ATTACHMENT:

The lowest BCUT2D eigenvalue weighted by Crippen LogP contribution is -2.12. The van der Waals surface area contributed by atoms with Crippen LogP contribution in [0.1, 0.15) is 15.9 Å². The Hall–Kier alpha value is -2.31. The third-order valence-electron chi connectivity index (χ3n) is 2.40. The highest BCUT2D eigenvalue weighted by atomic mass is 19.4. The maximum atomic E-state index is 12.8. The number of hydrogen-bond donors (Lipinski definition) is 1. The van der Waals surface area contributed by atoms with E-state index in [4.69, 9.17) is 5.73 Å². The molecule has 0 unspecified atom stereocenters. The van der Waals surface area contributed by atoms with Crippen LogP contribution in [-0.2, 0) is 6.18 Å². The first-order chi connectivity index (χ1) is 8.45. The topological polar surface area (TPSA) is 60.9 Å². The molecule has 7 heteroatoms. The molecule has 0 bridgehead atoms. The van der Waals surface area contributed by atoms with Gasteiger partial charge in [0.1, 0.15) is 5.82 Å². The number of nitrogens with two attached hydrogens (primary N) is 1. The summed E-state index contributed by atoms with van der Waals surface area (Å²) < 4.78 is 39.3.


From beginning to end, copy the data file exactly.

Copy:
The lowest BCUT2D eigenvalue weighted by Crippen LogP contribution is -2.12. The van der Waals surface area contributed by atoms with Crippen LogP contribution in [0.1, 0.15) is 15.9 Å². The Hall–Kier alpha value is -2.31. The third-order valence-electron chi connectivity index (χ3n) is 2.40. The highest BCUT2D eigenvalue weighted by atomic mass is 19.4. The maximum atomic E-state index is 12.8. The number of hydrogen-bond donors (Lipinski definition) is 1. The van der Waals surface area contributed by atoms with E-state index in [4.69, 9.17) is 5.73 Å². The molecule has 0 unspecified atom stereocenters. The van der Waals surface area contributed by atoms with Crippen LogP contribution in [-0.2, 0) is 6.18 Å². The first-order chi connectivity index (χ1) is 8.45. The topological polar surface area (TPSA) is 60.9 Å². The molecule has 7 heteroatoms. The molecule has 0 bridgehead atoms. The van der Waals surface area contributed by atoms with Gasteiger partial charge in [0.1, 0.15) is 5.82 Å². The number of nitrogens with two attached hydrogens (primary N) is 1. The summed E-state index contributed by atoms with van der Waals surface area (Å²) < 4.78 is 39.3.